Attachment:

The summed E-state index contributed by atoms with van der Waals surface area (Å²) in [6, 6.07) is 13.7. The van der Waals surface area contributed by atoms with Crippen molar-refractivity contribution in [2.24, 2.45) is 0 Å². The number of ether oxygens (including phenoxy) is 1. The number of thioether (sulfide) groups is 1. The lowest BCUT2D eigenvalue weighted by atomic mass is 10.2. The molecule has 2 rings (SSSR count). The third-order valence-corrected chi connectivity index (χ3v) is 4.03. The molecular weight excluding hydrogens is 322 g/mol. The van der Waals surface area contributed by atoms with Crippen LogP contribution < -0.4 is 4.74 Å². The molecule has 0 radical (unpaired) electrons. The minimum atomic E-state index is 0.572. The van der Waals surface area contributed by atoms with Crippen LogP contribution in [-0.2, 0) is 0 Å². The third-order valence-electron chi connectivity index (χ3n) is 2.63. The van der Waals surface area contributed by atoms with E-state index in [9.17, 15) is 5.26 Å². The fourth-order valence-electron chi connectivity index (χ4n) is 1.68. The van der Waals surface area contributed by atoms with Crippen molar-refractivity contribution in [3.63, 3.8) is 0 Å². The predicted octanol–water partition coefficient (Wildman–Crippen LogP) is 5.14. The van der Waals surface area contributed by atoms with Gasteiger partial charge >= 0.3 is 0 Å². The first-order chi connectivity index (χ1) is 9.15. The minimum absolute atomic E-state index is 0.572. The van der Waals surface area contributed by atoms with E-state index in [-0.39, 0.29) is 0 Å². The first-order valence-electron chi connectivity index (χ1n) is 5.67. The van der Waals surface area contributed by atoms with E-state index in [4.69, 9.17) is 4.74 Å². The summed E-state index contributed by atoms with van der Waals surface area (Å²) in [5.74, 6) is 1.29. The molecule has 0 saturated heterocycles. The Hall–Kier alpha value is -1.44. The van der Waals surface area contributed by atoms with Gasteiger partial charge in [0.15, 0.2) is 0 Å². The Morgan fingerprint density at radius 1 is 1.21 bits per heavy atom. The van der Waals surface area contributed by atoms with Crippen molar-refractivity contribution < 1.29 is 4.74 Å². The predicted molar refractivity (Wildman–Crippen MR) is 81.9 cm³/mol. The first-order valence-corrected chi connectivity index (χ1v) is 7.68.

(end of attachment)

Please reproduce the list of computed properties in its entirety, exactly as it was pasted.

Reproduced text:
The summed E-state index contributed by atoms with van der Waals surface area (Å²) in [6, 6.07) is 13.7. The van der Waals surface area contributed by atoms with Crippen molar-refractivity contribution in [2.24, 2.45) is 0 Å². The number of ether oxygens (including phenoxy) is 1. The number of thioether (sulfide) groups is 1. The lowest BCUT2D eigenvalue weighted by atomic mass is 10.2. The molecule has 2 rings (SSSR count). The third-order valence-corrected chi connectivity index (χ3v) is 4.03. The molecular weight excluding hydrogens is 322 g/mol. The van der Waals surface area contributed by atoms with Crippen LogP contribution < -0.4 is 4.74 Å². The molecule has 0 radical (unpaired) electrons. The minimum atomic E-state index is 0.572. The van der Waals surface area contributed by atoms with Crippen LogP contribution in [-0.2, 0) is 0 Å². The third-order valence-electron chi connectivity index (χ3n) is 2.63. The van der Waals surface area contributed by atoms with E-state index in [9.17, 15) is 5.26 Å². The fourth-order valence-electron chi connectivity index (χ4n) is 1.68. The van der Waals surface area contributed by atoms with Crippen molar-refractivity contribution in [3.63, 3.8) is 0 Å². The predicted octanol–water partition coefficient (Wildman–Crippen LogP) is 5.14. The van der Waals surface area contributed by atoms with Gasteiger partial charge >= 0.3 is 0 Å². The first-order chi connectivity index (χ1) is 9.15. The minimum absolute atomic E-state index is 0.572. The van der Waals surface area contributed by atoms with E-state index in [-0.39, 0.29) is 0 Å². The first-order valence-electron chi connectivity index (χ1n) is 5.67. The van der Waals surface area contributed by atoms with E-state index in [4.69, 9.17) is 4.74 Å². The summed E-state index contributed by atoms with van der Waals surface area (Å²) in [5.74, 6) is 1.29. The molecule has 0 saturated heterocycles. The Hall–Kier alpha value is -1.44. The van der Waals surface area contributed by atoms with Gasteiger partial charge in [0.15, 0.2) is 0 Å². The Morgan fingerprint density at radius 1 is 1.21 bits per heavy atom. The van der Waals surface area contributed by atoms with Crippen molar-refractivity contribution < 1.29 is 4.74 Å². The predicted molar refractivity (Wildman–Crippen MR) is 81.9 cm³/mol. The first-order valence-corrected chi connectivity index (χ1v) is 7.68.